"Honey, let me in, I want to tell you something!" I made myself keep absolutely still. "Don't worry, Honey, she gets him back later. She gets him again in the end."

We loved the swimming pool. Those days we were waiting for our car to be fixed, we lay out from ten until two, because my mother had read that those were the best tanning hours. That was what we liked doing, improving ourselves: lying sprawled out on the reclining chairs, rubbed with coconut suntan oil, turning the pages of new-bought magazines. Then we'd go in the pool, me cannonballing off the diving board for the shock of it, my mother starting in one corner of the shallow end, both her arms out to the sides, skimming the surface as she stepped in gradually, smiling wide, saying, "Eeeeeeeee."

My mother wore a white suit, I swam in gym shorts. While I was lying on a chair, once, she picked up my foot and looked down my leg. "Apricot," she said.

At home, one farmer put in a swimming pool, fenced all around with aluminum. That summer, Ben and I sat in the fields outside, watching through the diamond spaces of the fence. Sometimes the son would try and chase us away and throw rocks at us, little sissy pieces ofgravel.

"Public property!" we screamed back at him. We were sitting in Guns Field. We kids all knew just who owned what land.

Every afternoon, late, after the prime tanning hours, we went out. Dressing took a long time. My mother called room service for a pitcher of fresh lemonade, told them not too much sugar, but some sugar, like yesterday, a pinch, just enough so it was sweet. Sweet, but a little tart, too. Come to think of it, yesterday tasted a little too tart, but the day before was perfect. This was all on the tele-phone. My mother was the kind of customer a waitress would like to kill.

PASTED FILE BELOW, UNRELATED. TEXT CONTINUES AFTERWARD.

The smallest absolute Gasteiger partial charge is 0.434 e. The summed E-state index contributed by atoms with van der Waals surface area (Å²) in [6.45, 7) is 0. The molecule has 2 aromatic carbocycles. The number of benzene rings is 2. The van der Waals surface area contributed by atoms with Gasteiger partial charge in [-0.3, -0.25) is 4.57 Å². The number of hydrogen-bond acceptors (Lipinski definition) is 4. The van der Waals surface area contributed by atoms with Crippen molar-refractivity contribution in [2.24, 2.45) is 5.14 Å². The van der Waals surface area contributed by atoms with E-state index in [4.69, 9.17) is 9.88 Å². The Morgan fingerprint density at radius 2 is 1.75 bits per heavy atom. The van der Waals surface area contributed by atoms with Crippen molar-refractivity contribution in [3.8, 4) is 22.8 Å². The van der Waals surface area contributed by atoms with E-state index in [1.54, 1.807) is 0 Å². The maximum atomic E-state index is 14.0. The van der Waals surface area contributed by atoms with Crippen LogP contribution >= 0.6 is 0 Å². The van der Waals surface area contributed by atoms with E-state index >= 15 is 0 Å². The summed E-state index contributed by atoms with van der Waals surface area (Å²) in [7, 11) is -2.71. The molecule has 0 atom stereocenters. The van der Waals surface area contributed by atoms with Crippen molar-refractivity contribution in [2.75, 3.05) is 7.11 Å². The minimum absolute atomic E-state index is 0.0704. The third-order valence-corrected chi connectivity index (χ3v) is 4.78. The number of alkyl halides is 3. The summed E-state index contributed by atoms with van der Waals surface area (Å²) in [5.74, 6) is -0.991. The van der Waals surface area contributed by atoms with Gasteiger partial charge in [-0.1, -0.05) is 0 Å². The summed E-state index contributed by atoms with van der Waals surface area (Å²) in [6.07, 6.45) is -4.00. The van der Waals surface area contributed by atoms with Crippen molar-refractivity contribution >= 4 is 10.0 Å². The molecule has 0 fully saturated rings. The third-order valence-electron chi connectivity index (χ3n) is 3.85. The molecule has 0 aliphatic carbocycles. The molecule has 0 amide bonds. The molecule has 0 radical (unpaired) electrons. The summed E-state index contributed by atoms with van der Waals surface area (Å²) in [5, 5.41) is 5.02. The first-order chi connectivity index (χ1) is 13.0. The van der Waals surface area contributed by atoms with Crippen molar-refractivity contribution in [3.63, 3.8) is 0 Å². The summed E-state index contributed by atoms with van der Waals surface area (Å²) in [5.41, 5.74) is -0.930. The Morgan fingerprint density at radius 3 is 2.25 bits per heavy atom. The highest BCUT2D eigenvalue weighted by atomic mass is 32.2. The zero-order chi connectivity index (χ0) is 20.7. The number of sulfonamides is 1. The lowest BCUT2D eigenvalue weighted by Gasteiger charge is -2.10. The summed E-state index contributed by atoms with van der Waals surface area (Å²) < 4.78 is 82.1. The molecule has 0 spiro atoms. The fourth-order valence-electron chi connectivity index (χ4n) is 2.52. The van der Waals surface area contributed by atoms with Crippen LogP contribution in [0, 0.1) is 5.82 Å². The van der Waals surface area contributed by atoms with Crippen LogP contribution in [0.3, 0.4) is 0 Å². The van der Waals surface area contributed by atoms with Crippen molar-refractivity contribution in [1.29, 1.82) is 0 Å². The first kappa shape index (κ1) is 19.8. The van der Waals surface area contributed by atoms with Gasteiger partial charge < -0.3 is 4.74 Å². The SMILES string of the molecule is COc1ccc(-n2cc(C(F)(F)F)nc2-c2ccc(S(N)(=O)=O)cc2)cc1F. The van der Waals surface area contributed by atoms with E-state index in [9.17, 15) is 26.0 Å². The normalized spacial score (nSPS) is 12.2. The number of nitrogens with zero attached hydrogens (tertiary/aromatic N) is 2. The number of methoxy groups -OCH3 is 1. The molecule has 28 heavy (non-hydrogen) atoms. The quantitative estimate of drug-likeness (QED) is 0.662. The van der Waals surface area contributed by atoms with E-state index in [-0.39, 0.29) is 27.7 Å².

We'd each take showers and wash our hair, squeezing lemons on it before the cream rinse. We touched up our fingernails and toenails with polish. That was only the beginning. Then came the body cream and face cream, our curlers and hair sprays and makeup.

All along, I had a feeling we couldn't afford this and that it would be unimaginably bad when we had to pay. I don't know what I envisioned: nothing, no luck, losing everything, so it was the absolute worst, no money for food, being stopped on a plain cement floor in the sun, unable to move, winding down, stopping like a clock stopped.

But then it went away again. In our sleeveless summer dresses and white patent leather thongs, we walked to the district of small, expensive shops. There was an exotic pet store we visited every day. We'd been first drawn in by a sign on the window for two defumed skunks.

"But you can never really get the smell completely out," the blond man inside had told us. He showed us a baby raccoon and we watched it lick its paws, with movements like a cat but more delicate, intricate features.

More than anything, I wanted that raccoon. And my mother wasn't saying no. We didn't have to make any decisions until we left the Luau. And we didn't know yet when that would be.

In a china store, my mother held up a plain white plate. "Look at this. See how fine it is?" If she hadn't said that, I wouldn't have noticed anything, but now I saw that it was thin and there was a pearliness, like a film of water, over the surface.

"Granny had a whole set like this." She turned the plate upside down and read the fine printing. "Yup, this is it. Spode."